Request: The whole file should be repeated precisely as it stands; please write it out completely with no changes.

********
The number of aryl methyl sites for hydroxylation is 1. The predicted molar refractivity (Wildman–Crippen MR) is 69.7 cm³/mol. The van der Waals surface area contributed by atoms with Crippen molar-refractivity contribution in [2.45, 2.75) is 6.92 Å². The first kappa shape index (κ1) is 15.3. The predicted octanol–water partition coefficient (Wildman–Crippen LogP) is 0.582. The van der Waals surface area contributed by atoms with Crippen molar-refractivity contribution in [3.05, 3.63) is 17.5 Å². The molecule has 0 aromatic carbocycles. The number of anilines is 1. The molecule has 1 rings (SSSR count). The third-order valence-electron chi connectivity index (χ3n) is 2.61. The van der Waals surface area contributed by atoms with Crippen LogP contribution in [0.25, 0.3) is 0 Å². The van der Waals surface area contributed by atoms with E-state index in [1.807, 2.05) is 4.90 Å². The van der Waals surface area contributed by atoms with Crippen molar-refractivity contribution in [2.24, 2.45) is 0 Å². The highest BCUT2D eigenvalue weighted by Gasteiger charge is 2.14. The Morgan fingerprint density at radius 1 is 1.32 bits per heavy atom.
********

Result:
The number of aryl methyl sites for hydroxylation is 1. The predicted molar refractivity (Wildman–Crippen MR) is 69.7 cm³/mol. The van der Waals surface area contributed by atoms with Crippen molar-refractivity contribution in [2.45, 2.75) is 6.92 Å². The first kappa shape index (κ1) is 15.3. The predicted octanol–water partition coefficient (Wildman–Crippen LogP) is 0.582. The van der Waals surface area contributed by atoms with Crippen molar-refractivity contribution in [3.05, 3.63) is 17.5 Å². The molecule has 0 aromatic carbocycles. The number of anilines is 1. The molecule has 1 rings (SSSR count). The third-order valence-electron chi connectivity index (χ3n) is 2.61. The van der Waals surface area contributed by atoms with Crippen LogP contribution in [0.25, 0.3) is 0 Å². The van der Waals surface area contributed by atoms with E-state index in [1.807, 2.05) is 4.90 Å². The van der Waals surface area contributed by atoms with Crippen molar-refractivity contribution in [2.24, 2.45) is 0 Å². The highest BCUT2D eigenvalue weighted by Gasteiger charge is 2.14. The Morgan fingerprint density at radius 1 is 1.32 bits per heavy atom.